- 6 patients had metastasis at the time of diagnosis. Half died within 6 months of diagnosis, and all died by 16 months.
- 24 patients had no metastasis at the time of diagnosis. Half died within 12 months of diagnosis, and 6 were still alive after 60 months.
- The Mayo Clinic study cited below studied 134 cases from 1949-1999. The median survival was 3 months from diagnosis, and 13 patients survived longer than 1 year.
- The study of statistics from the National Cancer Institute’s SEER Program (cited below and published in 2005) summarized information from 516 patients seen in USA hospitals between 1973 and 2000. Almost one in 5 (a total of 19 percent) survived longer than 1 year.
Overall, not much is known about the cause of ATC. It does not appear to be hereditary. It is associated with goiter, and some believe that it is a mutation from another form of thyroid cancer. However, the exact cause has not been determined. The current thoughts are that it results from a chain of genetic mutations, but it isn't clear what triggers these mutations.
The question "why did this happen to me?" usually follows the question "will I survive this?"
It is natural to blame the ATC on various things that happened in the past of someone diagnosed with ATC, but it is unlikely that any of the things we think of were actually the cause. Still, we all wish we "knew" what caused it.Why Is Most ATC Diagnosed In a Late Stage?
Comments from ATC Survivors and Caregivers
There is usually a feeling among ATC patients and their families of "if only the ATC was diagnosed earlier, things would be OK now." While in hindsight this may seem clear, the fact is that ATC is so deadly because it is so hard to detect early and progresses so rapidly. Even when detected early, patients in the overwhelming majority of instances go on to develop distant (metastatic) disease.
Therefore, almost everyone with ATC is in the same boat of being diagnosed "late." So, people with ATC or their families should not spend too much time feeling guilty about not seeking care earlier. We also need to recognize that early diagnosis of ATC may have been difficult or impossible for one’s doctors, too.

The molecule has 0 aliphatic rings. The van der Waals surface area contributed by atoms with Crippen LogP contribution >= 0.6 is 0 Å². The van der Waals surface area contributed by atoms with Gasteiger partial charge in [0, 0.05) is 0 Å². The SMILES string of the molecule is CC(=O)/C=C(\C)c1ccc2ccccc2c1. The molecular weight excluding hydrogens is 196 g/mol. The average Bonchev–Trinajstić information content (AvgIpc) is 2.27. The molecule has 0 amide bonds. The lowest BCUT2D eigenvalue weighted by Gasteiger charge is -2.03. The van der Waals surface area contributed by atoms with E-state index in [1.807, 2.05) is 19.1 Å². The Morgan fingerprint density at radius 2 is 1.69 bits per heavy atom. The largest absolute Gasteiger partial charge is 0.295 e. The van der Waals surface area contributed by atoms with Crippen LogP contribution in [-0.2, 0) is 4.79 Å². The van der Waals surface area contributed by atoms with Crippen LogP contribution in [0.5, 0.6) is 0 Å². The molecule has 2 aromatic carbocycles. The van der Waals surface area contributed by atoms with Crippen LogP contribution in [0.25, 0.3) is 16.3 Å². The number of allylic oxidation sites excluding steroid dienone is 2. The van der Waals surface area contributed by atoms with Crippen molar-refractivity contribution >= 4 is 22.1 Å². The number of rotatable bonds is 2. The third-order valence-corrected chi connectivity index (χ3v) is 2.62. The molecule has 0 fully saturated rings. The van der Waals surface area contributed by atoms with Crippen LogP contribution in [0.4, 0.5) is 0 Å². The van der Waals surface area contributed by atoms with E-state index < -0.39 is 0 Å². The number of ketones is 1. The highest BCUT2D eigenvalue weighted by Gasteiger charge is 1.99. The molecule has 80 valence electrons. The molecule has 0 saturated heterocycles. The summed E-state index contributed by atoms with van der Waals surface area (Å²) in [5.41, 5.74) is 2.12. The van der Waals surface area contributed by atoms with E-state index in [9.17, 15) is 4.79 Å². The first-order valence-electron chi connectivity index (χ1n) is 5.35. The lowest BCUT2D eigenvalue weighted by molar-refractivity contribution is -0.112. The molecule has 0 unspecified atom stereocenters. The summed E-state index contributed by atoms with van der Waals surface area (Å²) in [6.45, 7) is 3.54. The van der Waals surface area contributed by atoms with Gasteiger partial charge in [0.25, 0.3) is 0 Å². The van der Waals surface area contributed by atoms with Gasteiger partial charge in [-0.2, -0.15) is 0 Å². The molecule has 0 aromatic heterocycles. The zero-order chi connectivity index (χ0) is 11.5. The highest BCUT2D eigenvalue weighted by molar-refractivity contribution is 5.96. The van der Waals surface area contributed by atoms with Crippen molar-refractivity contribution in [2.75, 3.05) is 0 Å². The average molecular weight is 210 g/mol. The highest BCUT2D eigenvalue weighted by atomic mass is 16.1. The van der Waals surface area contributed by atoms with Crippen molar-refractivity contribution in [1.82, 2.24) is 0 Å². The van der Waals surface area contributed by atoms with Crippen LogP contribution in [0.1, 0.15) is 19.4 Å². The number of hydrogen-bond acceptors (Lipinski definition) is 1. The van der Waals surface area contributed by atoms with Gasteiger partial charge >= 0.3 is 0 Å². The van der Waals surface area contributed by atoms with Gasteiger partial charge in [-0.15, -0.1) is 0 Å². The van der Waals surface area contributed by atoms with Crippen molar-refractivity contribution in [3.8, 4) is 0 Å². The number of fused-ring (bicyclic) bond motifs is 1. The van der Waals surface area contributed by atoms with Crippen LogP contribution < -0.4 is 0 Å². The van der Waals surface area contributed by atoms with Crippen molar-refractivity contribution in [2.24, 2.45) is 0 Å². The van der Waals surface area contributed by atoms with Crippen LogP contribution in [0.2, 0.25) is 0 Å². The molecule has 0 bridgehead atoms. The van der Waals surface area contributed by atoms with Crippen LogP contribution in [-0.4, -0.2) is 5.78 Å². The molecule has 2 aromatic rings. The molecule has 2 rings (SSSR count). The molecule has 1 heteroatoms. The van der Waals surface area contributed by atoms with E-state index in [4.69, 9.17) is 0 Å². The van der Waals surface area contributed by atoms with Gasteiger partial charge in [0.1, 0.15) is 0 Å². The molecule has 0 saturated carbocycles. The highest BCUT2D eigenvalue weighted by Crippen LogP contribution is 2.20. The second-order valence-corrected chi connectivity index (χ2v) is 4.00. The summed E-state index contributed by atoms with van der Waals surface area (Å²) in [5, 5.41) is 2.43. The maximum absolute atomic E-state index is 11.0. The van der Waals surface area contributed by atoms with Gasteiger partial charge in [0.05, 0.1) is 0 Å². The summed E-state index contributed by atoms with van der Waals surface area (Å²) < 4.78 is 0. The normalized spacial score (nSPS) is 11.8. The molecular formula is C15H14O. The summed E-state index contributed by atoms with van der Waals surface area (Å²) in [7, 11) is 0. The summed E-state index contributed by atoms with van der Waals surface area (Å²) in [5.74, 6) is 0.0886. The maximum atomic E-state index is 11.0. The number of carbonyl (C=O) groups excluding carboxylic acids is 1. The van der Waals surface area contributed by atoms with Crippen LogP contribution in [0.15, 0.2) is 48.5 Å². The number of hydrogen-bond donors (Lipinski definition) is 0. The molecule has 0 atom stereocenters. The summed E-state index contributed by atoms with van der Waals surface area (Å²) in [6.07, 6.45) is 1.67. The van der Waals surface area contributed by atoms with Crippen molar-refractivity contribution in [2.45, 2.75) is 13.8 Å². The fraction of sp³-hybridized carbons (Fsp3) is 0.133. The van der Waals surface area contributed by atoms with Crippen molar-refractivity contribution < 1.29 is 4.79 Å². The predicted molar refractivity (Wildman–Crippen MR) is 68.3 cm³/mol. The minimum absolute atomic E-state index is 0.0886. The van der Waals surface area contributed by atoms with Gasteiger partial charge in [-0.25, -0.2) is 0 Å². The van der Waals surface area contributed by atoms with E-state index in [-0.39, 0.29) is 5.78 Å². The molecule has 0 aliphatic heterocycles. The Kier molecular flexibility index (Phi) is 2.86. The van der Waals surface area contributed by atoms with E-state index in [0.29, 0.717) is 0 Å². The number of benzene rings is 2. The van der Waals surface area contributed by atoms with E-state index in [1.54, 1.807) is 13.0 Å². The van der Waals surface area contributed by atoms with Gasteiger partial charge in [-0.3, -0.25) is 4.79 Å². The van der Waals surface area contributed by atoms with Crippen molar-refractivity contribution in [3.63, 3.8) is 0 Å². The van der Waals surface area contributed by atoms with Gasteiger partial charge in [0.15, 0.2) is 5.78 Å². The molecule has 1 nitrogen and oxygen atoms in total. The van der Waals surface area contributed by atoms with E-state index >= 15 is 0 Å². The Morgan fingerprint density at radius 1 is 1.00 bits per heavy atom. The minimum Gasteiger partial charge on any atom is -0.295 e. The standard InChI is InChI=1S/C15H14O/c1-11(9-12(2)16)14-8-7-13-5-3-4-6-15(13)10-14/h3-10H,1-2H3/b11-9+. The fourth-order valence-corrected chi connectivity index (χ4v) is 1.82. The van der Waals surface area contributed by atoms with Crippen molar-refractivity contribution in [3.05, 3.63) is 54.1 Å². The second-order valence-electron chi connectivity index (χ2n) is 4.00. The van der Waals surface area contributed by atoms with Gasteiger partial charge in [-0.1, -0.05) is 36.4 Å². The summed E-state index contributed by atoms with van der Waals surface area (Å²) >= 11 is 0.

The following points are not intended to excuse uninformed medical care, but they do highlight the need for the development of techniques for earlier detection. Here are some facts about ATC that show why it is so hard to diagnose.
- ATC hits about 300 Americans each year, which means the odds of any of us getting it in a year are about 1 in a million (worse odds if you are older, better if you are younger). So, symptoms of hoarseness or neck swelling are far more likely to be due to much simpler and less deadly causes.
- Many doctors, even endocrinologists, endocrine surgeons, and ear, nose, and throat (ENT) specialists, have never seen a case of ATC.
- Most thyroid tumors are not cancerous and most cancerous thyroid tumors are not ATC (only about 1% are ATC) and the non-ATC tumors are typically highly treatable. And, there is usually no "rush" to treat the non-ATC tumors.
- ATC can be difficult to diagnose, even with a biopsy. Because of this, specialized treatment centers typically have a pathologist who is expert in determining whether or not a thyroid tumor is ATC. To make things worse, sometimes there are a mix of cancer types in the thyroid, so when the biopsy is done, it might miss the ATC cells and then conclude it is a different type of thyroid cancer.
- ATC tumors can grow very rapidly.
- ATC patients often have perfectly normal thyroid hormone function.
- There is no known cause for ATC, so you can't predict who will get it. It appears to be associated with goiter, the risk increases with age, and it may mutate from another form of thyroid cancer.
Consequently, ATC is difficult to diagnose early, so let go of the guilt.
Last updated: March 23, 2006